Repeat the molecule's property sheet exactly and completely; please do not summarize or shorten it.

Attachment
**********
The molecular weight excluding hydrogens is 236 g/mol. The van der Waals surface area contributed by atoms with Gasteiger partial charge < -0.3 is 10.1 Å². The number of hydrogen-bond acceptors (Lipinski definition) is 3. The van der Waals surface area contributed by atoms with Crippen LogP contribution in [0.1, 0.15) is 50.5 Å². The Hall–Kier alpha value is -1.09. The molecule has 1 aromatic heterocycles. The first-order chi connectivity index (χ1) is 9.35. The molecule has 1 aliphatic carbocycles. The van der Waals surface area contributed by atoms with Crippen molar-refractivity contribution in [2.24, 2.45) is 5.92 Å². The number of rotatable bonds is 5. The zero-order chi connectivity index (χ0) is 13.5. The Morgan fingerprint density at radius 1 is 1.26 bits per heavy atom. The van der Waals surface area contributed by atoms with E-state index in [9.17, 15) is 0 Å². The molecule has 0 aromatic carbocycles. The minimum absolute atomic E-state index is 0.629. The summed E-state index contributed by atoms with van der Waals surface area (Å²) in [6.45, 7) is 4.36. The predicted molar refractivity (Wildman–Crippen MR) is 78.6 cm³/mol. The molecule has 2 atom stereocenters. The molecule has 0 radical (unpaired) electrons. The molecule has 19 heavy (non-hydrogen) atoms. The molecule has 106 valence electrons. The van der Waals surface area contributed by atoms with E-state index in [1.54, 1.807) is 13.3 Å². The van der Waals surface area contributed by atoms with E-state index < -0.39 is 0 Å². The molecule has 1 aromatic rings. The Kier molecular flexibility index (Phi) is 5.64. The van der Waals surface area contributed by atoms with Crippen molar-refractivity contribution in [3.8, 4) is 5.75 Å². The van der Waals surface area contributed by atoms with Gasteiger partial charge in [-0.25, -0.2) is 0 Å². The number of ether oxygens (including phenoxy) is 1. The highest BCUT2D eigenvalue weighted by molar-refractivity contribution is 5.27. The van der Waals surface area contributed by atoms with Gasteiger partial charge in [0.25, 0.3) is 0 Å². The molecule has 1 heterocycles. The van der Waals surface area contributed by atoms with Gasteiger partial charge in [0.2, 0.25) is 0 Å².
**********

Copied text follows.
The molecular weight excluding hydrogens is 236 g/mol. The van der Waals surface area contributed by atoms with Gasteiger partial charge < -0.3 is 10.1 Å². The number of hydrogen-bond acceptors (Lipinski definition) is 3. The van der Waals surface area contributed by atoms with Crippen LogP contribution in [0.1, 0.15) is 50.5 Å². The Hall–Kier alpha value is -1.09. The molecule has 1 aromatic heterocycles. The first-order chi connectivity index (χ1) is 9.35. The molecule has 1 aliphatic carbocycles. The van der Waals surface area contributed by atoms with Crippen molar-refractivity contribution in [2.24, 2.45) is 5.92 Å². The number of rotatable bonds is 5. The zero-order chi connectivity index (χ0) is 13.5. The Morgan fingerprint density at radius 1 is 1.26 bits per heavy atom. The van der Waals surface area contributed by atoms with E-state index in [9.17, 15) is 0 Å². The molecule has 0 aromatic carbocycles. The minimum absolute atomic E-state index is 0.629. The summed E-state index contributed by atoms with van der Waals surface area (Å²) in [6.45, 7) is 4.36. The predicted molar refractivity (Wildman–Crippen MR) is 78.6 cm³/mol. The molecule has 2 atom stereocenters. The molecule has 0 radical (unpaired) electrons. The molecule has 19 heavy (non-hydrogen) atoms. The molecule has 106 valence electrons. The van der Waals surface area contributed by atoms with E-state index in [1.54, 1.807) is 13.3 Å². The van der Waals surface area contributed by atoms with E-state index < -0.39 is 0 Å². The molecule has 1 aromatic rings. The Kier molecular flexibility index (Phi) is 5.64. The van der Waals surface area contributed by atoms with Crippen molar-refractivity contribution in [3.8, 4) is 5.75 Å². The van der Waals surface area contributed by atoms with Gasteiger partial charge in [-0.25, -0.2) is 0 Å². The number of ether oxygens (including phenoxy) is 1. The highest BCUT2D eigenvalue weighted by molar-refractivity contribution is 5.27. The van der Waals surface area contributed by atoms with Gasteiger partial charge in [0.25, 0.3) is 0 Å². The molecule has 1 heterocycles. The van der Waals surface area contributed by atoms with Gasteiger partial charge in [0.2, 0.25) is 0 Å².